Glass made with Cryolite

[Trade Journal]

Publication: The American Chemist

New York, NY, United States
vol. 1, no. 12, p. 447-448, col. 2, 1


FLUORIC AND FLUOSILICIC ACID.

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The use of fluorine compounds has been considerably developed by the same inventor, in connection with M. Marechal,in engraving on ghut»; fluoride of an alkali with sulphuric acid being employed to engrave glass without destroying the polish, and employing a hydrofluate of the fluoride of silicon when a dead surface is desired: these methods of furnishing the hydrofluoric acid are but a modification of known processes. We are doubtless to expect something in the future from the introduction of these compounds in the arts. Already cryolite, the natural fluoride of aluminum and sodium, is being largely applied in the manufacture of an opaque glass, and it is desirable to present, in some detail, an account of the process as described in the American Journal of Pharmacy, May, 1868:

 

GLASS FROM CRYOLITE.

 

"The application of cryolite to this new porcelain or opaque glass, promises to be one of those discoveries, simple in themselves, that may materially affect the course of trade and manufacture. This material (which is simple glass, so far as the mode of working is concerned) is furnished at less than the cost of the cheapest ordinary white or flint glass. It can be worked or formed with the facility attending working common brown or pressed glass, and any article of any shape that can be made from glass can be made from it, and the product exactly resembles the finest French porcelain in appearance and beauty, but far surpasses it, as well as glass, in toughness, strength, and capability of standing sudden changes of temperature. The ingredients used in its manufacture consist of cryolite 10 pounds, white sand 20 pounds, and oxide of zinc 5 pounds; the dirty discolored oxide, worth less than half the price of the white oxide of commerce, answers very well for this purpose. The infusion of the ingredients is effected at the same heat, and in the usual manner practiced in the flint-glass factories. In this manner can be made not only the articles ordinarily made of glass or porcelain, but also tiles, mantel-pieces, moldings, statuary ware, mortars, pill-tiles, evaporating dishes, funnels, ointment jars, and, in fact, any and every thing capable of being cast, blown, or molded whilst in a melted state, and at a mere trifling cost. The business of making these articles from cryolite is as yet in its infancy. One establishment in this city alone [Philadelphia], and the only one yet in operation, is working exclusively on it, consuming from 500 to 1,000 tons of cryolite per annum; but its use will necessarily become general, either as a specialty or in connection with the ordinary white or transparent glass. Having obtained from the factory of this 'hot-cast porcelain' several mortars, funnels, and evaporating dishes, and tested them fully and satisfactorily, they were found to have their advantages over the ordinary ware now in use. The mortars presented at all times a much whiter color, and withstood more pounding or trituration than the Wedgewood mortar commonly used; and the evaporating dishes resisted the heat of both the sand and water baths; at the same time we were able to purchase them at about one half the cost of ordinary porcelain. Not only these bulky and useful articles are manufactured, but also the finest parlor ornaments and lamp-shades are made and decorated, and finished in a most beautiful manner, at the establishment which is situated in the upper part of Kensington, on York avenue, in Philadelphia."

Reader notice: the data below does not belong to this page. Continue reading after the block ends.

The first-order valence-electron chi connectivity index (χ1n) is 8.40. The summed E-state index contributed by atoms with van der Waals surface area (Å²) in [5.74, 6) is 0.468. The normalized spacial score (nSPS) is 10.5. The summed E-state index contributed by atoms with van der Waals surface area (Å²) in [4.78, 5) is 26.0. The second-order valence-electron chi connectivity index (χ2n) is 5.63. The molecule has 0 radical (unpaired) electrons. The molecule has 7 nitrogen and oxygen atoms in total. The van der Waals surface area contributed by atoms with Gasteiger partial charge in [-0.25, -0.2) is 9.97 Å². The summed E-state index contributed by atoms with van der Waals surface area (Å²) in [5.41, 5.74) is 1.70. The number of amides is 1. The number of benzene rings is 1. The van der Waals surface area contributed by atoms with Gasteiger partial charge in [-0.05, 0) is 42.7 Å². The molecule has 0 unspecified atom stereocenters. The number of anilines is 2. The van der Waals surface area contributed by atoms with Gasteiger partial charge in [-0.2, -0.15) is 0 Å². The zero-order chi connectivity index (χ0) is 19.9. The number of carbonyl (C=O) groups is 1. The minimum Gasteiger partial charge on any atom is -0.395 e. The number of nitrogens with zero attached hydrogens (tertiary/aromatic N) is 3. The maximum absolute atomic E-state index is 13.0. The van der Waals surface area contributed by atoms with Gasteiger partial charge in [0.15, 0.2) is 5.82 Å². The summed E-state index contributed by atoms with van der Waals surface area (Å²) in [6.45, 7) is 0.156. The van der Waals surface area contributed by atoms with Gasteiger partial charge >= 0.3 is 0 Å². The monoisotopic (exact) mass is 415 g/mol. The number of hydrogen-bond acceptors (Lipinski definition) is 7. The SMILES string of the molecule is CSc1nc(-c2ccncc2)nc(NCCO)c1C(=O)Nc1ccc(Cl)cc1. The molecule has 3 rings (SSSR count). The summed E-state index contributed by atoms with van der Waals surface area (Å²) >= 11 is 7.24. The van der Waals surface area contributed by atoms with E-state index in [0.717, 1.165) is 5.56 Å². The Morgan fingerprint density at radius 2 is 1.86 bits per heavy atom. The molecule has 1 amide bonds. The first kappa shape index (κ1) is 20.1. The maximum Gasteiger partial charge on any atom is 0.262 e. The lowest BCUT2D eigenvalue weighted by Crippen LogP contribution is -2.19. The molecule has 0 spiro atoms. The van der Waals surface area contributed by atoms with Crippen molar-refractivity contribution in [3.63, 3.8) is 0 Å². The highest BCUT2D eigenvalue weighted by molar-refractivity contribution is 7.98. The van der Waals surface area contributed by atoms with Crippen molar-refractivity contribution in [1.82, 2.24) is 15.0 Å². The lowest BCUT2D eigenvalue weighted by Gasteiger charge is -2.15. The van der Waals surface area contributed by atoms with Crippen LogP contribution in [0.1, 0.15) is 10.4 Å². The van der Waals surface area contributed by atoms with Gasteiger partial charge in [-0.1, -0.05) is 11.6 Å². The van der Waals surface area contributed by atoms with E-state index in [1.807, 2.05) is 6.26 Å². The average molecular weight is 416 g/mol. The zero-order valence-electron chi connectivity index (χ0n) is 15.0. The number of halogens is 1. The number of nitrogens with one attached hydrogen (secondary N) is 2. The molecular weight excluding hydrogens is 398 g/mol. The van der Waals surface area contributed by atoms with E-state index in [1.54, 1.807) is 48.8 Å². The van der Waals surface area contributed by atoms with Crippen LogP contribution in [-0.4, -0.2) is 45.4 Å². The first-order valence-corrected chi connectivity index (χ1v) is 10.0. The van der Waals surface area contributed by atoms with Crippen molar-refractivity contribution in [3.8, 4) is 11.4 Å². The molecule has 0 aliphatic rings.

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Keywords:Cryolite : Haley Insulator
Researcher notes: 
Supplemental information:Articles: 12941, 12943
Researcher:Elton Gish
Date completed:December 16, 2011 by: Elton Gish;